Today's Paper

Order your digital picture online

Anand Parthasarathy

Indian players offer Net-based photo storage and processing



HP launches ‘desi’ version of Snapfish

Creates a self-service photo kiosk which will appear in major malls and shopping centres



Bangalore: Now, you can click the bride and groom, upload their picture and have that ‘shaadi ka photo’ printed and delivered by courier — to as many people you choose: With the growing use of digital cameras by amateur photographers, Internet-based services, where one can store entire albums online and upload those that one wants to print, have come to India.

Desi version launched

Last week, Hewlett Packard, the world’s printer leader, launched a ‘desi’ version of its international online retail photo service that already serves over 40 million registered users and provides free web-based storage for 2 billion of the photos they clicked.

Called “Snapfish,” the service allows Indian customers who have clicked photos with digital cameras to upload pictures to their own virtual Internet album at >www.snapfish.co.in, tweak them to improve the quality, order online, the standard size (6 inch by 4 inch) prints at Rs.2.95 each — and have them delivered to their homes by courier.

Interestingly, Snapfish, the biggest such Net Photo service worldwide, is the brainchild of an Indian, Bala Parthasarathy — an alumnus of IIT, Madras, and the University of California in Santa Cruz. He co-founded a U.S.-based company of the same name in 2000 and later sold it to HP five years later.

Brainchild of Indian

“I am thrilled that people in my own country will now be able to use Snapfish to manage and share their digital photos,” Mr. Parthasarathy told The Hindu.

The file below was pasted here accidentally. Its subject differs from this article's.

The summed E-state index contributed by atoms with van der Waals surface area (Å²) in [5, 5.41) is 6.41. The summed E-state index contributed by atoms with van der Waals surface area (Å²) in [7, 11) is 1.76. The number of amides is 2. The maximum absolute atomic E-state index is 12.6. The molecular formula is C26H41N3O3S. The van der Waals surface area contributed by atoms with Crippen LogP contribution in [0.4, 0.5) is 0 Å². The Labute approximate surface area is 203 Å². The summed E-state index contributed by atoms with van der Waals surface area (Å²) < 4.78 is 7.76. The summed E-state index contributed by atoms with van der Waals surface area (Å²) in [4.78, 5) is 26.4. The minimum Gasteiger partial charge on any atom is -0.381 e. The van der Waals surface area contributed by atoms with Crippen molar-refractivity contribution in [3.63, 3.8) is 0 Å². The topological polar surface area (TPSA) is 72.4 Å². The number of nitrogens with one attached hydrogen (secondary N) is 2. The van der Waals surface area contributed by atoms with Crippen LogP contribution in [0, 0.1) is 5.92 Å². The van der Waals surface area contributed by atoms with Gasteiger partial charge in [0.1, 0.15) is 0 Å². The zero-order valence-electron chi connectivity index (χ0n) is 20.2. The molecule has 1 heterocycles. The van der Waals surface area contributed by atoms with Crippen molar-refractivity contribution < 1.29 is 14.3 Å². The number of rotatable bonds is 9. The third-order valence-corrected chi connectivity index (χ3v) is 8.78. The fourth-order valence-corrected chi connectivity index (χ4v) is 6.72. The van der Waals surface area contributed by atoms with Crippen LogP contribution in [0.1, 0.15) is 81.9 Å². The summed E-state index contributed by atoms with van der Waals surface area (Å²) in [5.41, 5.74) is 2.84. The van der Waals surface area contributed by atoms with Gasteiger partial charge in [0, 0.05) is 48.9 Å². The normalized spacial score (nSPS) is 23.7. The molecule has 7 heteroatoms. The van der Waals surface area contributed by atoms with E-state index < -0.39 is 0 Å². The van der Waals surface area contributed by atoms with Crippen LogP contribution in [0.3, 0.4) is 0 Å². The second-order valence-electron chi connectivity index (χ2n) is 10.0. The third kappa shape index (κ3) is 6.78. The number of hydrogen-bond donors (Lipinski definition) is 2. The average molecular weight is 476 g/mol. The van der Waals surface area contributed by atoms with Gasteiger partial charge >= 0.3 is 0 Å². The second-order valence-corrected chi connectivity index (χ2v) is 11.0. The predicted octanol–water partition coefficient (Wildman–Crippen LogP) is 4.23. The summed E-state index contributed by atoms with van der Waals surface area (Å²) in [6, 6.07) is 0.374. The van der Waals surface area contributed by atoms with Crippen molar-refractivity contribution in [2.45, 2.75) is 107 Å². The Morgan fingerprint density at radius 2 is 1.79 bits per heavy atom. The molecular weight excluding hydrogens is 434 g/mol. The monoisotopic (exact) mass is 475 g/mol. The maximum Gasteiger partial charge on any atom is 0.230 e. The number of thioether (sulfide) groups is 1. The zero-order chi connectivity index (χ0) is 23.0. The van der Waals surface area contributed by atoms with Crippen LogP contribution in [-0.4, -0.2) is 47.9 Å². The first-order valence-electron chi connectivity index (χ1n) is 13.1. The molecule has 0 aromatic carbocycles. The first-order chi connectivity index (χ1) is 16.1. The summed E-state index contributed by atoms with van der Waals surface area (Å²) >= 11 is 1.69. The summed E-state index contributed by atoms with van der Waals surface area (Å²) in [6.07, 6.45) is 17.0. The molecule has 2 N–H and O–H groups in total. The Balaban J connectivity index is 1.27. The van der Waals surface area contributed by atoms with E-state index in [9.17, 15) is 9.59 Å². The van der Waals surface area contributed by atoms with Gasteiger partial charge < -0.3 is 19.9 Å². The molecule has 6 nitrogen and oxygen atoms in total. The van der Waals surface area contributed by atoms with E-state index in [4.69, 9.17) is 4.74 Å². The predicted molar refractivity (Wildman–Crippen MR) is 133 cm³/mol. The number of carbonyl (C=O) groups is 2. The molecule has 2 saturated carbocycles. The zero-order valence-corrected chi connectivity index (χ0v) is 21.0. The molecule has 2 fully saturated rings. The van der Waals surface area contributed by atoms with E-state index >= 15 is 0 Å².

He is now based in Bangalore as HP’s global vice-president for Online Imaging.

HP is only the latest to tap the burgeoning Indian market in online photo services.

Already operating are: One of India’s most venerable names in the photo trade, G.K. Vale, has an online upload and print service, which complements its roll collect and deliver service in Bangalore ( >www.gkvale.com)

EasyShare site

There is an Indian edition of Kodak’s global EasyShare site, which offers free upload software and promises delivery of prints within seven days (wwwin.kodak.com).

IIT Bombay roommates Manish Agrawal and Kartik Jain joined to start another online digipix service last year ( >www.picsquare.com)

Another service based in Bangalore is MeraSnap, started by V.V. Kadam and Ravi Urs of the information management company, KnowledgeWorkz ( >www.merasnap.com)

The Mumbai and the United States-based ZoomIn has been around for about a year and promises to deliver with equal ease in both countries. ( >www.zoom.in )

Most of these services also offer some amount of online storage and a range of printing options on other media. Prices for a 6 by 4 print range from Rs. 2.99 to Rs. 10 each.

In another offering to tap the booming retail photo printing market here (which sees Indians order 3 billion prints every year, through some 70,000 odd outlets), HP has created a self-service photo kiosk that will soon appear in the major malls and shopping centres. It will allow customers to upload photos from the memory chips of their digital cameras and have them printed instantly.

Micro labs

The company is also launching all-in-one micro labs which small entrepreneurs can use to offer competitively priced printing services that go beyond glossy prints. V. Narayanan, HP’s director for Photo and Printing Services, says these corner photo shops will offer to transfer your photos to tee shirts, calendars, and coffee-mugs — whatever.

To dramatise the possibilities the company served its first “customer” at the launch event in Mumbai — TV personality Mandira Bedi — and promptly froze her well-known visage for posterity — on a porcelain mug.

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